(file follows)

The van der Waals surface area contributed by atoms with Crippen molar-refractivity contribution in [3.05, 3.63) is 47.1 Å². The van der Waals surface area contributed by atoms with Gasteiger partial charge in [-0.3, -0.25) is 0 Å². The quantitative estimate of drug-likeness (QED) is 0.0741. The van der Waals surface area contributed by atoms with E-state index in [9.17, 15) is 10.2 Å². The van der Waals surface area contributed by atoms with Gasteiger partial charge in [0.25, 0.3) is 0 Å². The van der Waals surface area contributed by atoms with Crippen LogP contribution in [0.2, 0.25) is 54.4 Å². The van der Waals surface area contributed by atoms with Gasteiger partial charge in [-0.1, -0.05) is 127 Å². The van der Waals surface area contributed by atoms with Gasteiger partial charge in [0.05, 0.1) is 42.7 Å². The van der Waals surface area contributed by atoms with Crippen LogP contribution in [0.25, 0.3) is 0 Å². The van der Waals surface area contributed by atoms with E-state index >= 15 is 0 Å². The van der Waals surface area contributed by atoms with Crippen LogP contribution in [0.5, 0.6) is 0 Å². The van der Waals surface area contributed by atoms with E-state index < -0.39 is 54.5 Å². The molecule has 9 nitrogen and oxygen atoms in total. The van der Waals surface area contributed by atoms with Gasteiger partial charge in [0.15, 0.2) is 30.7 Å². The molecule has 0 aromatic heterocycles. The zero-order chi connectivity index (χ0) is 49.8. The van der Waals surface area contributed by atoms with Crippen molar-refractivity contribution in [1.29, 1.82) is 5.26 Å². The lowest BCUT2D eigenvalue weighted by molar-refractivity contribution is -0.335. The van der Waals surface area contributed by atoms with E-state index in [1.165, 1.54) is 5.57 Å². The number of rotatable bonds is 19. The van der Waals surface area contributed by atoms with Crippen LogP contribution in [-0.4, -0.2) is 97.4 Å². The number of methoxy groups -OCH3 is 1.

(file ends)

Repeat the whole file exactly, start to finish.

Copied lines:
The van der Waals surface area contributed by atoms with Crippen molar-refractivity contribution in [3.05, 3.63) is 47.1 Å². The van der Waals surface area contributed by atoms with Gasteiger partial charge in [-0.3, -0.25) is 0 Å². The quantitative estimate of drug-likeness (QED) is 0.0741. The van der Waals surface area contributed by atoms with E-state index in [9.17, 15) is 10.2 Å². The van der Waals surface area contributed by atoms with Gasteiger partial charge in [0.25, 0.3) is 0 Å². The van der Waals surface area contributed by atoms with Crippen LogP contribution in [0.2, 0.25) is 54.4 Å². The van der Waals surface area contributed by atoms with Gasteiger partial charge in [-0.1, -0.05) is 127 Å². The van der Waals surface area contributed by atoms with Gasteiger partial charge in [0.05, 0.1) is 42.7 Å². The van der Waals surface area contributed by atoms with Crippen LogP contribution in [0.25, 0.3) is 0 Å². The van der Waals surface area contributed by atoms with E-state index >= 15 is 0 Å². The van der Waals surface area contributed by atoms with Crippen LogP contribution in [0.5, 0.6) is 0 Å². The van der Waals surface area contributed by atoms with E-state index < -0.39 is 54.5 Å². The molecule has 9 nitrogen and oxygen atoms in total. The van der Waals surface area contributed by atoms with Gasteiger partial charge in [0.15, 0.2) is 30.7 Å². The molecule has 0 aromatic heterocycles. The zero-order chi connectivity index (χ0) is 49.8. The van der Waals surface area contributed by atoms with Crippen molar-refractivity contribution in [1.29, 1.82) is 5.26 Å². The lowest BCUT2D eigenvalue weighted by molar-refractivity contribution is -0.335. The van der Waals surface area contributed by atoms with E-state index in [1.165, 1.54) is 5.57 Å². The number of rotatable bonds is 19. The van der Waals surface area contributed by atoms with Crippen LogP contribution in [-0.4, -0.2) is 97.4 Å². The number of methoxy groups -OCH3 is 1.